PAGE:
Design commissions – typically a 3 month waiting list. Consultations allow 4 weeks.  Please get in touch if you would like to plan ahead.

How to design a garden 4: site analysis

Garden Design Essentials 4: site analysis – what is it?

If you are learning to design a garden, site analysis is the essential step which brings together the previous three steps in the garden design process:  the client brief, the survey and the site assessment.  This step informs the next step, zoning.  In this case study, we’ll share extracts of the site analysis of a current project – the rear garden of a grade 2 listed property in Ripon.

If you’re looking to design and plan your own garden, or decide to hire a professional, then I hope you find this blog helpful to take the next step.

Garden design - site analysis of family home in Yorkshire

What is site analysis?

When designing a garden, site analysis is about processing the physical characteristics and environmental conditions of a particular site to determine how these will inform the design and development of a garden. Probably sounds a bit dull to many of you…

The goal of site analysis is to gain a comprehensive understanding of the site, including its topography, drainage, soil quality, climate, existing vegetation, sun exposure, and any other relevant factors that could influence the successful design of the site.

For example, it helps us work out the best place to relax, enjoying the best views, in the warmth of the sun or dappled shade.

The information we need is gathered during client consultations and whilst on site (during the site assessment) and during the survey.

Back at the studio we process this information, and carry out a site analysis using various sketches and plans and annotating them.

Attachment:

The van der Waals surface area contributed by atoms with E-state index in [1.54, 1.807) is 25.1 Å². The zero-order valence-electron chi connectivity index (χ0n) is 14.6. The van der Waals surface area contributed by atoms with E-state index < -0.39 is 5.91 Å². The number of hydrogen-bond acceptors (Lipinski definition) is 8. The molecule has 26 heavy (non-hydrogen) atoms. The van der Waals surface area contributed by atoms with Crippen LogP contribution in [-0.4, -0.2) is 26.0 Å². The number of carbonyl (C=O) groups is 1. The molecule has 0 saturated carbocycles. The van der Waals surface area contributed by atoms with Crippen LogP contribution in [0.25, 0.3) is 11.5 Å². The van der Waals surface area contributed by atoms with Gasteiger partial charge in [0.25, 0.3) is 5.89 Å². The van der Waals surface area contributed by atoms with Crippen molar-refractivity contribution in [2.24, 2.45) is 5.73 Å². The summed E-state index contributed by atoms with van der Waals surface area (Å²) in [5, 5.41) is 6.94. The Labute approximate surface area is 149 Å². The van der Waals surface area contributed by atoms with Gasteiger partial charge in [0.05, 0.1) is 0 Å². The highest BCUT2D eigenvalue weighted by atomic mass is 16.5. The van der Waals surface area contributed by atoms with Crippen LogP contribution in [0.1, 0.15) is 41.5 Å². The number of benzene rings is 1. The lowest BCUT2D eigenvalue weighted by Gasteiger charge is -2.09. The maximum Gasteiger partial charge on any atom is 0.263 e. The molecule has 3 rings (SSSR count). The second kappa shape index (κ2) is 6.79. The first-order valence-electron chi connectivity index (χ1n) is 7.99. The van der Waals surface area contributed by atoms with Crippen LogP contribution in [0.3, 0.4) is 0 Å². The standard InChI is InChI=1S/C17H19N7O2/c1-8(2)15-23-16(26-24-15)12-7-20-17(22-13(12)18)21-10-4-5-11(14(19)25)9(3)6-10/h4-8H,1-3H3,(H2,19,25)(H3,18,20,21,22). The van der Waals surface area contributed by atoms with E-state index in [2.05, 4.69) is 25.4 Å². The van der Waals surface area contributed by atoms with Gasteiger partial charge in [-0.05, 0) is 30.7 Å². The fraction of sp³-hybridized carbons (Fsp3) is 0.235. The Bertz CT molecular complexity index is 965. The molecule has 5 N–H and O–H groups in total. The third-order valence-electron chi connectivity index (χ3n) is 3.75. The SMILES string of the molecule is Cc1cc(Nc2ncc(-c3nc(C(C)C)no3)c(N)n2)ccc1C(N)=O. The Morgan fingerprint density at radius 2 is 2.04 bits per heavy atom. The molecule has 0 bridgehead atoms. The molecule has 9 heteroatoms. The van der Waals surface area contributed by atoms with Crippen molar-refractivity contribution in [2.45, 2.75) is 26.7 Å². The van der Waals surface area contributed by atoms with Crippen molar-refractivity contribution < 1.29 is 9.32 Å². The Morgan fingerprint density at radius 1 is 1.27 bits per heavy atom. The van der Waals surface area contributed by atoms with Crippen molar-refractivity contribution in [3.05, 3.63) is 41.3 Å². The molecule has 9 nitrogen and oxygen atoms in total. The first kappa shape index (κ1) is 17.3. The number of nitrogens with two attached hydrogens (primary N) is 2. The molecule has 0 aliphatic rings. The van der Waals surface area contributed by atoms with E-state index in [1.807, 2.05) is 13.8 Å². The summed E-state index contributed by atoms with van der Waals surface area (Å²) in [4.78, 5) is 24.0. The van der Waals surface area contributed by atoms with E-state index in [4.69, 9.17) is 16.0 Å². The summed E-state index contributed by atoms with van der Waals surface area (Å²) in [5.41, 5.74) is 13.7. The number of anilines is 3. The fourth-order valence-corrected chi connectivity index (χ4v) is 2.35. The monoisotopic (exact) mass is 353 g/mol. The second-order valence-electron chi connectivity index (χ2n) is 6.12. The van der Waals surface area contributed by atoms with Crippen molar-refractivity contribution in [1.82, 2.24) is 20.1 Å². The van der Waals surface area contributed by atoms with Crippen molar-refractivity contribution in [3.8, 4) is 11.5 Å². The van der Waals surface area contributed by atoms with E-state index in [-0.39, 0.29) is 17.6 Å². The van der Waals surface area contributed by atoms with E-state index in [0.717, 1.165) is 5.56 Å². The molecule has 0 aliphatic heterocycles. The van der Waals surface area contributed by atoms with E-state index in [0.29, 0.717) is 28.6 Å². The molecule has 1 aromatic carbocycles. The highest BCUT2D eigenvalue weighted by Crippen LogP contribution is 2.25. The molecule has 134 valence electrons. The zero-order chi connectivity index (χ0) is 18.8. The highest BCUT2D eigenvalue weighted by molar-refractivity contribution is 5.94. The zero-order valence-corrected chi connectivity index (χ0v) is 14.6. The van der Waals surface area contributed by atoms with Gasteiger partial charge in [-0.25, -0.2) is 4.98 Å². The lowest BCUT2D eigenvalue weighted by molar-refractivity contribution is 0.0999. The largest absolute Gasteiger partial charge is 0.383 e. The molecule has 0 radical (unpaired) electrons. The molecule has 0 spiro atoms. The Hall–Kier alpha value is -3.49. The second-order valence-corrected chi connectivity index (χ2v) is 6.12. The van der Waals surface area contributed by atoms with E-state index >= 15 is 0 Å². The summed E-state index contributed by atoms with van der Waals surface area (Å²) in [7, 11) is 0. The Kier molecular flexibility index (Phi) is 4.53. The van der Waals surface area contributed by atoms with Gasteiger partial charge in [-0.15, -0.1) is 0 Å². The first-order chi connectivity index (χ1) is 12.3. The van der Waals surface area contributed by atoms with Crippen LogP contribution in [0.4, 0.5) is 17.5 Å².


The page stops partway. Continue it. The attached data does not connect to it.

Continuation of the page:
Garden design in Ripon - clients wish to add carparking at the rear of the garden
“Site analysis is another part of the garden design process I enjoy – it requires a methodical, analytical and patient mind. Although my family may disagree with the latter (!), it’s a nice way to tap into my technical and science background.”
Melissa Morton
Garden design - site analysis of family home in Yorkshire

Final thoughts

Site analysis helps garden designers make informed decisions about the layout of the garden, the incorporation of hardscaping features (eg. patios, paths, walls, drainage) and focal points such as water features.

By conducting a thorough site analysis, garden designers can develop a plan that takes into account the unique qualities of the site, while also meeting the needs and preferences of the client.

“A successful garden design must fulfil the client’s wishlist (as much as we possibly can), whilst respecting the natural environment (which we have little control of). Site analysis is one step of an organised, systematic approach to designing an elegant, outdoor space. One which functions well and connects seamlessly with the architecture of the house.”
Garden Designer, Ilkley Skipton Otley Menston Bingley
Melissa Morton